Let's set the record straight. Leif Erikson or Leif Ericson was the Icelandic explorer considered as the first European to land in North America, before Christopher Columbus. And, whatever your views of Columbus Day taking its place in historical events or the “Columbus controversy,” this holiday is an important way for Americans to learn more about the Age of Exploration and the enormous changes it provoked!

That said, as the classroom rhyme goes, Christopher Columbus sailed the ocean blue in 1492 and discovered America. In reality, he landed in the Bahamas, not the our mainland. But there is more to the story of the explorer we celebrate with a federal holiday on the second Monday of every October. As historians have continued to learn and write more about the real life of Christopher Columbus, legitimate questions have arisen over the validity of honoring the explorer as a hero.

There are three main sources of controversy involving Columbus’s interactions with the indigenous people he labeled “Indians”: the use of violence and slavery, the forced conversion of native peoples to Christianity, and the introduction of a host of new diseases that would have dramatic long-term effects on native people in the Americas. Historians have uncovered extensive evidence of the damage wreaked by Columbus and his teams, leading to an outcry over emphasis placed upon studying and celebrating him in schools and public celebrations.

In an era in which the international slave trade was starting to grow, Columbus and his men enslaved many native inhabitants of the West Indies, including very young girls as sex servants until they died, and subjected them to extreme violence and brutality. On his famous first voyage in 1492, Columbus landed on an unknown Caribbean island after an arduous three-month journey. On his first day in the New World, he ordered six of the natives to be seized, writing in his journal that he believed they would be good slaves. On his second voyage, Columbus brought back cannons!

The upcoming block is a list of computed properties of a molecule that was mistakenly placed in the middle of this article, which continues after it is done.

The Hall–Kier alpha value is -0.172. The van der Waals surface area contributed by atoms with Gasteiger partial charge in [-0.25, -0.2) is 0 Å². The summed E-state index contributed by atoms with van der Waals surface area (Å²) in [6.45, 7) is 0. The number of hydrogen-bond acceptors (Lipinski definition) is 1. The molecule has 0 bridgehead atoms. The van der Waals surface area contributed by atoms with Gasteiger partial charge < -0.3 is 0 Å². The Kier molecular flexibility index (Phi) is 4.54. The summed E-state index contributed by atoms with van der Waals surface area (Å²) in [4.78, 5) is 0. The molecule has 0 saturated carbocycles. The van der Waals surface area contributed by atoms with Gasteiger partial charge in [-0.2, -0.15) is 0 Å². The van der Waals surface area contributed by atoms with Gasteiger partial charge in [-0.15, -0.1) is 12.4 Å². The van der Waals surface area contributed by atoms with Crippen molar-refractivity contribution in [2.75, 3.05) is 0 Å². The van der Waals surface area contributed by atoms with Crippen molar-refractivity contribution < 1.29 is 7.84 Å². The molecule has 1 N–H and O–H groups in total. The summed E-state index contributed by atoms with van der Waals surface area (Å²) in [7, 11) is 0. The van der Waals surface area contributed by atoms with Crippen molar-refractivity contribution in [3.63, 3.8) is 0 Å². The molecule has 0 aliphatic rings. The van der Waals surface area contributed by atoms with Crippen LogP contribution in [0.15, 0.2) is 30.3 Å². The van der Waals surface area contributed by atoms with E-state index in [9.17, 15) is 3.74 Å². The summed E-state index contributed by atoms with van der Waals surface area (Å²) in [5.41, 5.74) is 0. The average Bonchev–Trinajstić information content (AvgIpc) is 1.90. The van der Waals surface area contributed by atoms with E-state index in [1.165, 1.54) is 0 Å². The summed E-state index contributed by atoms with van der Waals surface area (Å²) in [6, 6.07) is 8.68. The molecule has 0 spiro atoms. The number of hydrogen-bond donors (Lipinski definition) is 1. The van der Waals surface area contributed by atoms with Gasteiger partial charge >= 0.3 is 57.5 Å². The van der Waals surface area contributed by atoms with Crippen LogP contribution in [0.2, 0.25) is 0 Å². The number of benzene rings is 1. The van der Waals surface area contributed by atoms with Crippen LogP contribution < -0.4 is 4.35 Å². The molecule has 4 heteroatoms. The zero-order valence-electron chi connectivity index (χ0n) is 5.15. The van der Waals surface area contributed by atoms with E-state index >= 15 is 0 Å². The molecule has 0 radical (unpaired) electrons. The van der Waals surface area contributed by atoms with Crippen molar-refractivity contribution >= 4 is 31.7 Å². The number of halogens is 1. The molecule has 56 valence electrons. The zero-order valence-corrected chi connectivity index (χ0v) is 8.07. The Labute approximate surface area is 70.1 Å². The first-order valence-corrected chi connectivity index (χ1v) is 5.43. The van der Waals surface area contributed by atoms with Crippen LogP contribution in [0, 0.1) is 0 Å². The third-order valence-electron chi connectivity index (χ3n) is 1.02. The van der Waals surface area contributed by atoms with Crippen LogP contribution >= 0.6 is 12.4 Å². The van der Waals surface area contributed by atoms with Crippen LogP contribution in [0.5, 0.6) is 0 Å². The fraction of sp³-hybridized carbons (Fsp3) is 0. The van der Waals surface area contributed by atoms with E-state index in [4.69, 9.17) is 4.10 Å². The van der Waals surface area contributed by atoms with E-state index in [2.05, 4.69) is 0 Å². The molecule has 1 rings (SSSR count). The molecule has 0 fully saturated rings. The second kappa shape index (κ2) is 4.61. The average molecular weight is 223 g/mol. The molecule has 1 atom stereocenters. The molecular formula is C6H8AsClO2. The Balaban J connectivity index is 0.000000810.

Again from his own writings, Columbus says policies of forced labor in which natives were put to work for the sake of profits, were imposed.

Columbus sent thousands of peaceful Taino (TIE-no) “Indians” from the island of Hispaniola to Spain to be sold. Many died en route. Those left behind were forced to search for gold in mines and work on plantations. Within 60 years after Columbus landed, only a few hundred of what may have been 250,000 Taino were left on their island.

What's further worrisome to me, as governor and viceroy of the Indies, Columbus imposing slavery on what is now the Caribbean country of Dominican Republic, according to documents discovered by Spanish historians in 2005, in response to native unrest and revolt. Columbus ordered the a brutal crackdown, in which many natives were killed, in an attempt to deter further rebellion, and Columbus ordered their dismembered bodies to be paraded through the streets!

Eventually, his methods and actions caught up with him. A number of settlers lobbied against him at the Spanish court, accusing Columbus of mismanagement. In 1500, the king and queen sent in a royal administrator, who detained Columbus and his brothers and had them shipped home. Although Columbus regained his freedom and made a fourth and final voyage to the New World, he had lost his governorship and much of his prestige.

Anyone who has taken the time to read about this specific era, understands with facts instead of knee-jerk emotion, that the historical written record has cast Columbus into the shadow of enormous controversy. Today, protests at Columbus Day parades will be seen nationwide and efforts to eliminate him from classroom curricula, and calls for changing the federal holiday will continue to be heard.

But all things considered, on this Columbus Day 2015, keep this in mind, in a broader sense, I believe this holiday continues to be a way for Americans to be more aware about the Age of Exploration and the enormous transformations it provoked, one being the birth of America!

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